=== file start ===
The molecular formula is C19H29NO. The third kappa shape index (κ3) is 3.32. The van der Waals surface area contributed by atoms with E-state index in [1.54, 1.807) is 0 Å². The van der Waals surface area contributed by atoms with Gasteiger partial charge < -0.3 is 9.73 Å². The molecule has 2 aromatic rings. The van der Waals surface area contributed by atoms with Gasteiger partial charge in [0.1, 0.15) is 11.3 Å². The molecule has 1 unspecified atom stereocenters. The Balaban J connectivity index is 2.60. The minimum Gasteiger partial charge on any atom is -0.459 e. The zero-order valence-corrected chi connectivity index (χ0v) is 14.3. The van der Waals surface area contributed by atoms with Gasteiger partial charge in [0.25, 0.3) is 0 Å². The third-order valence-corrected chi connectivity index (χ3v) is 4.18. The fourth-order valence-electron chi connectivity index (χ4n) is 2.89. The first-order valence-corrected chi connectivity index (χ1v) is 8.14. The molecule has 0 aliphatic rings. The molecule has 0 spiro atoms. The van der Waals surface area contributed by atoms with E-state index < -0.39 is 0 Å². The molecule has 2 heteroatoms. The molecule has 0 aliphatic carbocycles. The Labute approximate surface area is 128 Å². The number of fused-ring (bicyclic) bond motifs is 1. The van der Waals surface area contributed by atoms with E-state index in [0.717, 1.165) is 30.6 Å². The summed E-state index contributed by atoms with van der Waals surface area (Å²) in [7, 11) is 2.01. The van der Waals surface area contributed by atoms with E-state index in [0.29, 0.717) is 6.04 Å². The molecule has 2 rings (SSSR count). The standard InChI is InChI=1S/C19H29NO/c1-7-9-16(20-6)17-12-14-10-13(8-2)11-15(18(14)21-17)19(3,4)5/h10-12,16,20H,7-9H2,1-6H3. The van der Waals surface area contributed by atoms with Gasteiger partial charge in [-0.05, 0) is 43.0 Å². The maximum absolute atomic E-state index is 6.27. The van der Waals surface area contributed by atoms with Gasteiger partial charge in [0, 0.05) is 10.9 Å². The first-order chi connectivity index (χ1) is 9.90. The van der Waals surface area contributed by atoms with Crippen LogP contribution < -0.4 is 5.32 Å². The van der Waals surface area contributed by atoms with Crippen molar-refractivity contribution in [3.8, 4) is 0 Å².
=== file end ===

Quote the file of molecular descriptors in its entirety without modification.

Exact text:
The molecular formula is C19H29NO. The third kappa shape index (κ3) is 3.32. The van der Waals surface area contributed by atoms with E-state index in [1.54, 1.807) is 0 Å². The van der Waals surface area contributed by atoms with Gasteiger partial charge < -0.3 is 9.73 Å². The molecule has 2 aromatic rings. The van der Waals surface area contributed by atoms with Gasteiger partial charge in [0.1, 0.15) is 11.3 Å². The molecule has 1 unspecified atom stereocenters. The Balaban J connectivity index is 2.60. The minimum Gasteiger partial charge on any atom is -0.459 e. The zero-order valence-corrected chi connectivity index (χ0v) is 14.3. The van der Waals surface area contributed by atoms with Gasteiger partial charge in [0.25, 0.3) is 0 Å². The third-order valence-corrected chi connectivity index (χ3v) is 4.18. The fourth-order valence-electron chi connectivity index (χ4n) is 2.89. The first-order valence-corrected chi connectivity index (χ1v) is 8.14. The molecule has 0 aliphatic rings. The molecule has 0 spiro atoms. The van der Waals surface area contributed by atoms with E-state index < -0.39 is 0 Å². The molecule has 2 heteroatoms. The molecule has 0 aliphatic carbocycles. The Labute approximate surface area is 128 Å². The number of fused-ring (bicyclic) bond motifs is 1. The van der Waals surface area contributed by atoms with E-state index in [0.717, 1.165) is 30.6 Å². The summed E-state index contributed by atoms with van der Waals surface area (Å²) in [7, 11) is 2.01. The van der Waals surface area contributed by atoms with E-state index in [0.29, 0.717) is 6.04 Å². The molecule has 2 rings (SSSR count). The standard InChI is InChI=1S/C19H29NO/c1-7-9-16(20-6)17-12-14-10-13(8-2)11-15(18(14)21-17)19(3,4)5/h10-12,16,20H,7-9H2,1-6H3. The van der Waals surface area contributed by atoms with Gasteiger partial charge in [-0.05, 0) is 43.0 Å². The maximum absolute atomic E-state index is 6.27. The van der Waals surface area contributed by atoms with Gasteiger partial charge in [0, 0.05) is 10.9 Å². The first-order chi connectivity index (χ1) is 9.90. The van der Waals surface area contributed by atoms with Crippen LogP contribution < -0.4 is 5.32 Å². The van der Waals surface area contributed by atoms with Crippen molar-refractivity contribution in [3.8, 4) is 0 Å².